The experience of evil can come in many forms.  A spouse can be unfaithful, a friend can abandon us, a person in authority can abuse his authority, a child suffers from disease, somebody dies from starvation, or an unjust sentence is passed.  If we focus upon these things alone, they will never make sense to us.  They will cause us to grow weary and to lose heart.  They undermine our capacity to trust in goodness.  Instead, we are called to keep our eyes fixed upon what is true and good and beautiful.  This week, in looking at this young couple in front of me, I was reawakened to all that is true and good and beautiful. I was reminded that this alone makes sense.  Only love is reasonable. The Cross is only comprehensible because of love and because of the supremacy of love.

The wicked will one day see their own destruction.  This is because they set their hearts upon wicked things.  The more one sets his eyes upon wickedness, the more distorted his view of reality becomes. The pure of heart will see God.  They will see God because they set their eyes not upon wicked things but rather upon what is good, and true, and beautiful.  They set their eyes upon those things which reveal the way in which God made the world to be.  This is what it means to be pure in look upon what is good and true and beautiful.  It means to look upon a young couple preparing for marriage.  And if we look at these things, we shall see God.  I want to be pure in heart.

Wednesday, August 14, 2013

Priesthood on the Outside of the Bulletproof Glass

In one of his typically funny quotes, Pope Francis when asked about riding around in the open air car rather than behind the bulletproof glass said that he knows it is a little crazy not being protected, but that he thought a bishop behind bulletproof glass is even crazier.  Now, I don't think anyone will ever fault him if he is convinced on occasion that he actually does need to be better protected, but I think Pope Francis is trying to teach bishops and priests something by his example.  Repeatedly, he has said that bishops and priests need to be close to their people.  The Pope wants us to be close to the people.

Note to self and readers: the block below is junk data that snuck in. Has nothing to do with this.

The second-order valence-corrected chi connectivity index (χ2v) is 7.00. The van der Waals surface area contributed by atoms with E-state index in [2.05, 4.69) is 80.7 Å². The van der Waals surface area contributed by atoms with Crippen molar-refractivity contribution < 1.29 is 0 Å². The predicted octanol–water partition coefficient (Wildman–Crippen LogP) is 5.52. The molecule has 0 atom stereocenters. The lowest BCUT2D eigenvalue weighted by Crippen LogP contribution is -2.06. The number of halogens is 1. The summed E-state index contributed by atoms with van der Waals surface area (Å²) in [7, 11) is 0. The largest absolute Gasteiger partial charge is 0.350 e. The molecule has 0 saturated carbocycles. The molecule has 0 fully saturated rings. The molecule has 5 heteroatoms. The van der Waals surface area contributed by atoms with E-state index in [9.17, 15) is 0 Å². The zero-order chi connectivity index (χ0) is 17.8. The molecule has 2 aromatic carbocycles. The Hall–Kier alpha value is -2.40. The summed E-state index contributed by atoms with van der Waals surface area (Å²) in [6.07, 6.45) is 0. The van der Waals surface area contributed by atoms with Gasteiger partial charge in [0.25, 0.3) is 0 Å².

In the last ten years especially, many bishops and priests have placed themselves behind the figurative bulletproof glass.  Fearful of being falsely accused or sued, many have succumbed to living life distantly from the people.  False accusations, however, are not the only risk that comes from being close to the people. Living among the people brings the risk of making mistakes, having our weaknesses on display, saying the wrong thing, being misunderstood, being accused of favoritism, and in our Lord's instance, being called a drunkard and a glutton!  In some ways, living behind the bulletproof glass keeps bishops and priests safe, but is this what Jesus wants from us?

When we live behind the bulletproof glass, we are kept safe from the assassin's bullet, but we inflict a far slower and more painful death on the faithful.  The people are left without a shepherd.  They have a remote overseer who may be able to fix the fence after the wolf has killed a sheep, but who is not going to be present to fight off the wolf when he appears.  The people are longing for a father, a shepherd, a friend. They want to know the man who preaches to them, who absolves them, and who feeds them with the Eucharist. They want to know the nearness of the shepherd.  Also, when the shepherd lives close to the sheep, they see that he too is a man who encounters the hardships of life and understands what it is like to be on this path. They come to know the shepherd as a man who is like them and who is with them. 

This closeness, however, is not only about how it benefits the sheep.  Being close to the people, the priest sees what their life is like.  He knows their hungers, their desires, their struggles, their fears, their burdens, and their temptations.  Being close to them makes him a better preacher and a better confessor.  Being close to them makes him a better man and a better disciple.  This closeness helps the priest mature in his own humanity.  In fact, the only way for a priest to grow is to be in the midst of the flock.  

Without this closeness, priests run the risk of becoming functionaries, theorists, or bureaucrats.  Without this closeness, our very humanity is put at risk. The very reason the priest exists is so that Christ, the Good Shepherd can be in the midst of the flock.  When the priest or bishop flees from the midst of the flock, he betrays his very reason for being.  It harms not only the flock, but also himself.